Constructing a large slice of history

Saturday, 01 September 2001


    It ranks as one of the great success stories in Australian corporate history. How two young Queenslanders with little money and loads of ability, thriving on challenge, laid the foundations of a world-class construction and engineering company – the Barclay Mowlem Group.

    Ian and Don Barclay began a modest carpentry business in postwar suburban Brisbane more than 50 years ago. Today, the group employs more than 2000 workers, has an annual turnover exceeding $600 million and is considered one of Australia's most multi-disciplined engineering and construction companies having specialist skills in building, railway construction and maintenance, road and bridge building, development of mines and power stations, minerals processing, materials handling and marine installations. That's a long way from the humble beginnings, working out of a backyard in Moorooka, Brisbane, in September 1951, with a truck and a toolbox. Ian Barclay, with a work ethic inherited from his Scottish ancestors, was adamant about quality, reliability and delivering what he promised. Those values still underpin the success of the company and define the character of the individuals who work there today.

    Ian was joined by his younger brother Don in 1953 and in 1957, they incorporated their partnership into Barclay Bros Pty Ltd with Ian filling the roles of chairman and managing director and Don as deputy managing director. In the early years, they concentrated on jobs around Brisbane and the Sunshine and Gold Coasts. When it came to major contracts, however, they had difficulty breaking into a market dominated by larger companies. Expanding to south west Queensland The seeds of expansion grew out of remote expertise, gained while chasing business in western Queensland where rural industry was booming, wool prices were soaring, and where there was less competition. Their logistics, planning and project management skills were fully tested with transporting materials and equipment long distances in the face of unpredictable weather. In no time, they had a reputation as remote area specialists, and business boomed until a severe credit squeeze in the late 1950s applied the brakes. The timing of the economic slowdown in Australia, however, coincided with the Commonwealth Government making good its postwar commitment to subsidise rebuilding and development in its mandated territory, Papua New Guinea.

    Exporting skills to PNG With their entrepreneurial flair honed in western Queensland, Barclay Bros made a foray into Papua New Guinea. The big break came in 1958 when they secured a contract worth almost 650,000 from the Commonwealth Department of Works to build a new General Hospital in Madang. Work began on another major hospital complex at Lae in Morobe Province in 1961 and other major contracts soon followed. Road and bridge construction began on Bougainville Island in 1968 and the following year saw a start on the Bougainville Copper Mine. This included infrastructure such as access roads, water supply, sewerage, temporary and permanent accommodation, a hospital and school facilities. In the late 1970s, the company took on another challenging project in the Western Highlands for BHP's OK Tedi gold and copper mine. This close association with mining and mineral developments continued with global clients BHP, Chevron, Rio Tinto and Placer Pacific and has spanned over 40 years. In 1997 Barclay Bros helped create a township in remote jungle on the island of Lihir for one of the world's richest gold mines and the tradition continues with a joint venture contract to build Paiam Township on the site of the Porgera Gold Mine in the highlands. Paiam, a major commercial service centre for the Porgeran people is due for completion in 2003.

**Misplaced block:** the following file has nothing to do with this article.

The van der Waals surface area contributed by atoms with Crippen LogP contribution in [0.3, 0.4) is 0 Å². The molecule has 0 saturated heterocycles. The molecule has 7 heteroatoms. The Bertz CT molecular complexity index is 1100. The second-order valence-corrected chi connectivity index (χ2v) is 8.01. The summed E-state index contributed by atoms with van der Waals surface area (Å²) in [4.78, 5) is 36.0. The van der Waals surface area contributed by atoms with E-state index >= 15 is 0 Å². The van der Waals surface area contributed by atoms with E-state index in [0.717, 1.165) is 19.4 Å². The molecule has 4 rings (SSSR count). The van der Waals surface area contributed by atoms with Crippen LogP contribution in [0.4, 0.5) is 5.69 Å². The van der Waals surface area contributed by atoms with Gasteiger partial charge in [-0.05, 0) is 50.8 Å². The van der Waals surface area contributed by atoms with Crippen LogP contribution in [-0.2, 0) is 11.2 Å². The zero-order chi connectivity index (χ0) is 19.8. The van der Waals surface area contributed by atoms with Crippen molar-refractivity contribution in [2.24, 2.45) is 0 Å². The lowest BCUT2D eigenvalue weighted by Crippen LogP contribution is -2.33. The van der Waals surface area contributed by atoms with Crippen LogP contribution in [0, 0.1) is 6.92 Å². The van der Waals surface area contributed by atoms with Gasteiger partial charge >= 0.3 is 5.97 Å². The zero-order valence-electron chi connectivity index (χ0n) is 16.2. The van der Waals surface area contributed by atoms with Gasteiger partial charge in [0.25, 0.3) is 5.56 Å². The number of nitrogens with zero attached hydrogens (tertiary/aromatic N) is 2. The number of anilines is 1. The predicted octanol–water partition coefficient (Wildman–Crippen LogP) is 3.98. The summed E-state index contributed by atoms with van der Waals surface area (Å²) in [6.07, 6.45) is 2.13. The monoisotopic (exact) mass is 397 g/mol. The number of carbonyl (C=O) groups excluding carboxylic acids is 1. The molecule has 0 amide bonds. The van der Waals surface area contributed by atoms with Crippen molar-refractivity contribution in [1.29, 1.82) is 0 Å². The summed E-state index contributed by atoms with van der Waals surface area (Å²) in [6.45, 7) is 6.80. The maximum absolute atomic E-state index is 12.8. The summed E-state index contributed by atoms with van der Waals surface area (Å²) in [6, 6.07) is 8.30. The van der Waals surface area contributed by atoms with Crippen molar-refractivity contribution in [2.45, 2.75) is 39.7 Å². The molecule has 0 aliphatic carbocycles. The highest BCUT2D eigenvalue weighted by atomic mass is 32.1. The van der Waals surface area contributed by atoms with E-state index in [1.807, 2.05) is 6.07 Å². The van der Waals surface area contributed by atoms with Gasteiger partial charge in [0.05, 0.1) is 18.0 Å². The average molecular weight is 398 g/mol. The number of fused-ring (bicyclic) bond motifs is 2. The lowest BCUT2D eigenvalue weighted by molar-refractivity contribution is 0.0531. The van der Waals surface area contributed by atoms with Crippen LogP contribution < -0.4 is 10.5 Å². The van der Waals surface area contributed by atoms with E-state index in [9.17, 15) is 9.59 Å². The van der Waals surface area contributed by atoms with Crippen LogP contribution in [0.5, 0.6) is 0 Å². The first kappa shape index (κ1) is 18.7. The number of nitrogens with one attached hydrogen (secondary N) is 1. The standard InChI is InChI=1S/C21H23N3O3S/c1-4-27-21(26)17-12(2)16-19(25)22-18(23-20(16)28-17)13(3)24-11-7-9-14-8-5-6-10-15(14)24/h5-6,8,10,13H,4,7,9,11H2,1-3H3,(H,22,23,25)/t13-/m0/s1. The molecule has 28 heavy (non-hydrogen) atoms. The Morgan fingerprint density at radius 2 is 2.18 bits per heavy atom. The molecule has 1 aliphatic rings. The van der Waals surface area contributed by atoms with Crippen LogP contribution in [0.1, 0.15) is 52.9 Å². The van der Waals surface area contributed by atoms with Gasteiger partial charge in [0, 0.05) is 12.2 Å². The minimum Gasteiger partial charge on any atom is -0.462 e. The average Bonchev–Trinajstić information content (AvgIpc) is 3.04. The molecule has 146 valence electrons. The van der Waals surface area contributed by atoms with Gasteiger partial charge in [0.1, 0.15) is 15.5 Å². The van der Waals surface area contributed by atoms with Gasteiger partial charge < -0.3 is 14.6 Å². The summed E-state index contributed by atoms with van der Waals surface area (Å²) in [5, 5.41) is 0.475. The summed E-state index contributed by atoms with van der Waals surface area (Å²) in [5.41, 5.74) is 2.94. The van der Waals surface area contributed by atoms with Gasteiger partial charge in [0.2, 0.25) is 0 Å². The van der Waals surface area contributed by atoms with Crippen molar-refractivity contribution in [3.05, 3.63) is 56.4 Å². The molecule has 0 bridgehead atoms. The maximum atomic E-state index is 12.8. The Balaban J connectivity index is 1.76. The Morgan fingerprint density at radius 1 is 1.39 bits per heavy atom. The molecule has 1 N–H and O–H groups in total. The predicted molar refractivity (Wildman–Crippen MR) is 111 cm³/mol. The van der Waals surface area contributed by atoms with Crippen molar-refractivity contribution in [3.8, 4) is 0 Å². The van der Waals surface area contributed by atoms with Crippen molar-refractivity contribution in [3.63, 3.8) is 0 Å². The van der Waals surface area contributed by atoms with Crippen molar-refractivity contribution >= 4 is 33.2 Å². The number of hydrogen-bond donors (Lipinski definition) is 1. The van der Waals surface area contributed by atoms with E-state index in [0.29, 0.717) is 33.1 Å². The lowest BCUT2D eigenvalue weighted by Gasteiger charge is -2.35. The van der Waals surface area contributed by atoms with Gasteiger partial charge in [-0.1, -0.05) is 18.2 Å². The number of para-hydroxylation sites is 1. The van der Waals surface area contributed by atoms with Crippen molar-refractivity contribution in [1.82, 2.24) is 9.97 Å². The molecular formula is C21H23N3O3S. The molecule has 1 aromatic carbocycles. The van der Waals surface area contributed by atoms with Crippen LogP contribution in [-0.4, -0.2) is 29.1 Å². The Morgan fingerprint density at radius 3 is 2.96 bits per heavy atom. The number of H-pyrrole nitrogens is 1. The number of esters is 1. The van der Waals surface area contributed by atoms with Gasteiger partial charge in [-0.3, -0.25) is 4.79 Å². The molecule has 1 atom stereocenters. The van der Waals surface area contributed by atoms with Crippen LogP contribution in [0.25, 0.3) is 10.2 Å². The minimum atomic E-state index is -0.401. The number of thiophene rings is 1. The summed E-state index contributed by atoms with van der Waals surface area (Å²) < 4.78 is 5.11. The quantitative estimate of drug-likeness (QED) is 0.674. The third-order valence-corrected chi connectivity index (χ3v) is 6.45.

A willingness to tackle the most remote and difficult projects, embrace the local culture and invest in developing the skills of the local workforce stamped Barclay Bros as much more than just another contracting company. As the company expanded, further opportunities to test its remote capability became available in the Northern Territory. Northern Territory Starting in the early 1960s Barclay Bros made a name for itself in the Northern Territory constructing dozens of buildings for State, Commonwealth and private sector clients. It already had a sizeable workforce in Darwin when, on Christmas Eve 1974, one of Australia's worst natural disasters, Cyclone Tracy, devastated the city. The company's initial tender was to construct 400 new homes, extended to 600, making it the biggest Commonwealth housing contract ever awarded. The company was handing over new houses at a rate of 20 a week. It continues its commitment to the Territory, being instrumental in the development of defence, health, commercial and residential facilities. 2000 saw a celebration of 40 years of continued business.

    As former Chief Minister Denis Burke puts it: "Barclay Mowlem has made a significant contribution to the building and construction industry in the Northern Territory for more than 40 years and their involvement in the $1.3billion Alice Springs to Darwin Rail project as an equity sponsor and manufacturer of concrete sleepers underscores their ongoing commitment to the Territory's development." Companies merge Ian Barclay's first encounter with John Mowlem & Co PLC had been during a Master Builders Association tour of Britain in 1969. Ian Barclay met executives from John Mowlem & Co PLC, a business founded in 1822 with a turnover into the multibillion pounds. Barclay Bros struck an agreement with Mowlem and it introduced them to a global world that would change the company's destiny. Later John Mowlem & Co PLC moved to full ownership, buying out the minority shareholdings of Ian and Don Barclay on their retirement. David Hudson, from Roberts Construction, was appointed as managing director in September 1990.